Man in India Journal Impact Factor & Information
Man In India considers original writings in the form of broad-based papers, review articles, notes and communications on biological and socio-cultural anthropology, archaeology, linguistics and folk-culture. Manuscripts must be prepared in accordance with the guidelines for prompt action.
Current impact factor: 0.00
Impact Factor Rankings
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|Other titles||Man in India|
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Publications in this journal
Article: Fishing and the Kaibartas of Assam[Show abstract] [Hide abstract]
ABSTRACT: The Kaibartas, a Scheduled Caste of Assam, are a fishing community. Though fishing is their primary occupation, they still depend on traditional technologies and reflect a peasant culture. This paper attempts to elucidate the duality of the Kaibartas expressed in the peasant economy. They are linked on the one hand to subsistence needs and on the other as consumers/producers with urban centres (or the market).Man in India 04/2015; vol.95 no.2(April-June):231-247.
- Man in India 10/2014; 94(4):679-690.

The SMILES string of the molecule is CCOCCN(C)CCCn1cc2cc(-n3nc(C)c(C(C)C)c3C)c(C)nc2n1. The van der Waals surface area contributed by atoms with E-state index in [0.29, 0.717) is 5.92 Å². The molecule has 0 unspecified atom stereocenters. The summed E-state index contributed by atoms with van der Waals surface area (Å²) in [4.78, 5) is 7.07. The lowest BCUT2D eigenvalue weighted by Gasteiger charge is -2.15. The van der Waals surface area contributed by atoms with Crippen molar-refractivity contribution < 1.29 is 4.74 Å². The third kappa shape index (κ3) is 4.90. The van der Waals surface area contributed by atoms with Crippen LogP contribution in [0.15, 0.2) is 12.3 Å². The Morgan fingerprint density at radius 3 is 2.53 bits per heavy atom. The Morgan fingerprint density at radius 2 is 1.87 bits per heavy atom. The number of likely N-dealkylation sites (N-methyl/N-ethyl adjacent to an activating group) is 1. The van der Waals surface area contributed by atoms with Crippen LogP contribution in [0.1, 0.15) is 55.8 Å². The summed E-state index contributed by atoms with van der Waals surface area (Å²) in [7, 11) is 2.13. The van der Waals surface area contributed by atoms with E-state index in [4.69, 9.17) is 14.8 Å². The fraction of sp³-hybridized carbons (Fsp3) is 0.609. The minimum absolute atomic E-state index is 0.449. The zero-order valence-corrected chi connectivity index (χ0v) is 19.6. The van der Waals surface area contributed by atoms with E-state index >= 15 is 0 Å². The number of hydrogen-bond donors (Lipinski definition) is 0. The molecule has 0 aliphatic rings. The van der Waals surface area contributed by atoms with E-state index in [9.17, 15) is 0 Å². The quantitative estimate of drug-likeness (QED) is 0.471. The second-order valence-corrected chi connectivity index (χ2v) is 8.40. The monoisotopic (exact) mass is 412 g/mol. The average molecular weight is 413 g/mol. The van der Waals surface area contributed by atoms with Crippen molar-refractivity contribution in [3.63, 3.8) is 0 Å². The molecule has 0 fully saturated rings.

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ABSTRACT: Rise of disciplines like ecology and population genetics in the first quarter of the 20th century revolutionized the field of anthropology and this phase continued from 1930-1980. In this phase, emphasis shifted from the typological approach to the study of human biological diversity and evolution by focusing on the mechanisms that brought change and emphasized the population as the unit on which evolutionary forces operate. The role of anthropological genetics and ecology in meeting the challenges of community health led to rapid growth in publications on studies related to genetic associations with diseases. The rise of molecular genetic techniques in 1980s brought another revolution and changed the nature of inquiry. Traditional studies on classical anthropological genetics have almost become extinct. Human genome project has revealed that human genome is composed of merely 24,000 individual structural genes. There has been a rapid growth in published genetic association studies. The more recent studies of genome-wide association have revealed disease susceptibility loci for several common diseases. From the year 2001 to 2008, the number of original articles published on human genome epidemiology increased from 2492 (34 on meta-analysis) to 7659 (206 on meta-analysis), and totaling to 38718 (912 on meta-analysis) showing rapid annual increase in number. Mendelian factors, major genes and polygenes have been found to be associated with many infectious- and non-infectious diseases. Just as in the case of any other trait, human physical performance characteristics are also strongly influenced by our genetic inheritance and by gene-environment interactions, for example 80% of variation in arm eccentric flexor strength and grip strength may be genetically determined. With the advent of DNA technologies, genome-wide genotype data for multiple populations and the development of methods for detecting selection using SNP data have elicited many genome-wide scans for evidence of positive selection in human populations. Some such studies have identified loci with spatial signatures of selection, such as extreme levels of differentiation and correlations with environmental variables. The implications of public health genomics issues fall into various realms of human life. There are hosts of ethical, legal, and social issues (ELSI) surrounding availability of genetic information issues. There is a major dilemma of fairness in the use of genetic information by insurers, employers, courts, schools, adoption agencies, and the military, among others.Man in India 01/2014; 94(4):631-656..